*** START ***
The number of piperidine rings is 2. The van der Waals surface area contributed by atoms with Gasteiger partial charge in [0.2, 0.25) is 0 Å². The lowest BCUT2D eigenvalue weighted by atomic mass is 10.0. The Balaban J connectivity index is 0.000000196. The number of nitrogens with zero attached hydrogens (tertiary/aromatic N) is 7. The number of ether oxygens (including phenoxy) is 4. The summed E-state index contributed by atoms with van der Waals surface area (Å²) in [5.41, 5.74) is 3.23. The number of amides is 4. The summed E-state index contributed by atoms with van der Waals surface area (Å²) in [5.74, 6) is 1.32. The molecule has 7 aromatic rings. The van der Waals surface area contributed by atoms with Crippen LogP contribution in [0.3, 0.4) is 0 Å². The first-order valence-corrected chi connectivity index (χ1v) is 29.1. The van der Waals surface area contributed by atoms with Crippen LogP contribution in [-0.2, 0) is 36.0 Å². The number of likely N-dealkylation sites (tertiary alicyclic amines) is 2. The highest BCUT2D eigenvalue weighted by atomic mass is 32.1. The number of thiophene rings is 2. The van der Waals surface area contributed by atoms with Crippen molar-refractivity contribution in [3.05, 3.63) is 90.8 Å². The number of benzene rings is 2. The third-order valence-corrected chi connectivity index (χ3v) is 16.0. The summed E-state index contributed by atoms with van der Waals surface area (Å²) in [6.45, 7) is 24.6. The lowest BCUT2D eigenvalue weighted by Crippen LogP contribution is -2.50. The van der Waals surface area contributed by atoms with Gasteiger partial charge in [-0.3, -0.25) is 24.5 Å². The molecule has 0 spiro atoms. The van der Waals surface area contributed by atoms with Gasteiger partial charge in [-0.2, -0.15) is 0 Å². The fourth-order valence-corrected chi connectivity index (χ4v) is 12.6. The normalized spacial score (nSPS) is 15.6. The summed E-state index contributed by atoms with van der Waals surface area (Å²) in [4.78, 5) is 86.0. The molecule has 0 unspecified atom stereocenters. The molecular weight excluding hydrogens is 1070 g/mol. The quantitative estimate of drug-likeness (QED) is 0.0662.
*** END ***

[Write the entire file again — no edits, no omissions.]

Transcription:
The number of piperidine rings is 2. The van der Waals surface area contributed by atoms with Gasteiger partial charge in [0.2, 0.25) is 0 Å². The lowest BCUT2D eigenvalue weighted by atomic mass is 10.0. The Balaban J connectivity index is 0.000000196. The number of nitrogens with zero attached hydrogens (tertiary/aromatic N) is 7. The number of ether oxygens (including phenoxy) is 4. The summed E-state index contributed by atoms with van der Waals surface area (Å²) in [5.41, 5.74) is 3.23. The number of amides is 4. The summed E-state index contributed by atoms with van der Waals surface area (Å²) in [5.74, 6) is 1.32. The molecule has 7 aromatic rings. The van der Waals surface area contributed by atoms with Crippen LogP contribution in [0.3, 0.4) is 0 Å². The first-order valence-corrected chi connectivity index (χ1v) is 29.1. The van der Waals surface area contributed by atoms with Crippen LogP contribution in [-0.2, 0) is 36.0 Å². The number of likely N-dealkylation sites (tertiary alicyclic amines) is 2. The highest BCUT2D eigenvalue weighted by atomic mass is 32.1. The number of thiophene rings is 2. The van der Waals surface area contributed by atoms with Crippen molar-refractivity contribution in [3.05, 3.63) is 90.8 Å². The number of benzene rings is 2. The third-order valence-corrected chi connectivity index (χ3v) is 16.0. The summed E-state index contributed by atoms with van der Waals surface area (Å²) in [6.45, 7) is 24.6. The lowest BCUT2D eigenvalue weighted by Crippen LogP contribution is -2.50. The van der Waals surface area contributed by atoms with Gasteiger partial charge in [-0.3, -0.25) is 24.5 Å². The molecule has 0 spiro atoms. The van der Waals surface area contributed by atoms with Gasteiger partial charge in [-0.2, -0.15) is 0 Å². The fourth-order valence-corrected chi connectivity index (χ4v) is 12.6. The normalized spacial score (nSPS) is 15.6. The summed E-state index contributed by atoms with van der Waals surface area (Å²) in [4.78, 5) is 86.0. The molecule has 0 unspecified atom stereocenters. The molecular weight excluding hydrogens is 1070 g/mol. The quantitative estimate of drug-likeness (QED) is 0.0662.